May 7, 2016

Colour and Light.

It will happen one day.  But probably not any time soon.




Do the run to Rushcutter's and back without taking a photo of the boats on the water, I mean.  It's the sight of them bobbing gracefully on the water at such close proximity to me, slightly puffed out and sweaty from the stop start choppiness that is trying to run on a golden Friday afternoon.  The sun makes them glitter a little and the slight haze makes them look otherworldly.  And then there's the gentle clunking they make as the waves prod them this way and that.  It's a close to perfect way to start the weekend.


No running on water this time...

The good news is that Map My Run was startlingly accurate this time around.  The not so good news it that I didn't run that far or that fast.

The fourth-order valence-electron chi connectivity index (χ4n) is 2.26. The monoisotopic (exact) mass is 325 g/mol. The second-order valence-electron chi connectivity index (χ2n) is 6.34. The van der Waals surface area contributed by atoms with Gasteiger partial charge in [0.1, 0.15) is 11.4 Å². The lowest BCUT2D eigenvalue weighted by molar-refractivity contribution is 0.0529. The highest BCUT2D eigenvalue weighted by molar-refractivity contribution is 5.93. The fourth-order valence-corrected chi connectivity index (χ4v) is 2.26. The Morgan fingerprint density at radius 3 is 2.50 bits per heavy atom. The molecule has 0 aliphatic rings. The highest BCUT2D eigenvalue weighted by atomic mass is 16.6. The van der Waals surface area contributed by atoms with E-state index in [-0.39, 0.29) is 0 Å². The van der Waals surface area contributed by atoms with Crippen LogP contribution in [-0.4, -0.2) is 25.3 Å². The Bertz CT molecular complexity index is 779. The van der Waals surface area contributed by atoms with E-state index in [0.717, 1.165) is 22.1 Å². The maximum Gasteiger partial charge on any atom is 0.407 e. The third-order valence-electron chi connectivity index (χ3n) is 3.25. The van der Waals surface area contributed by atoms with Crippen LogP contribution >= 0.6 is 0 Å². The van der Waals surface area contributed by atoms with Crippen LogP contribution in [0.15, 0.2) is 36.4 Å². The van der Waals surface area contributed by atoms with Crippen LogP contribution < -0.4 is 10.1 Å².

Running's almost painless when you're doing it outdoors with the trees and their shade to keep you cool and some soft sunlight lighting your path.


And to think that I willingly start up a treadmill at the gym, stare at its screens and push its buttons with such grim determination when I could be running here...


The noise and impatient hustle of the city is only a few hundred metres away but the trees buffer it with a stately and steady competence.  That's what I think of when I look up at their branches - stately and steady, lungs and walls, citizens of our city that we can't afford to lose anymore of.




Today's been another joyful exploration of colour and light.



The beacon of light that is the only cafe up and running when you get to the shopping centre before nine.


The vivid red and deep blue logo on the cups from said, lifesaving cafe.


The shimmering, opalescent mosaic of the bench outside the library where we sat for a while.


And the charm of this pair of terraces that we often walk past on our way to the library.  The riot of colour of its front gardens, the greens and reds of the wrought iron, the ochre that's appeared through the white paint.

Colour and light.  They are with us every day yet we often don't have the time to mull over their complexities and the way pondering them makes us feel.


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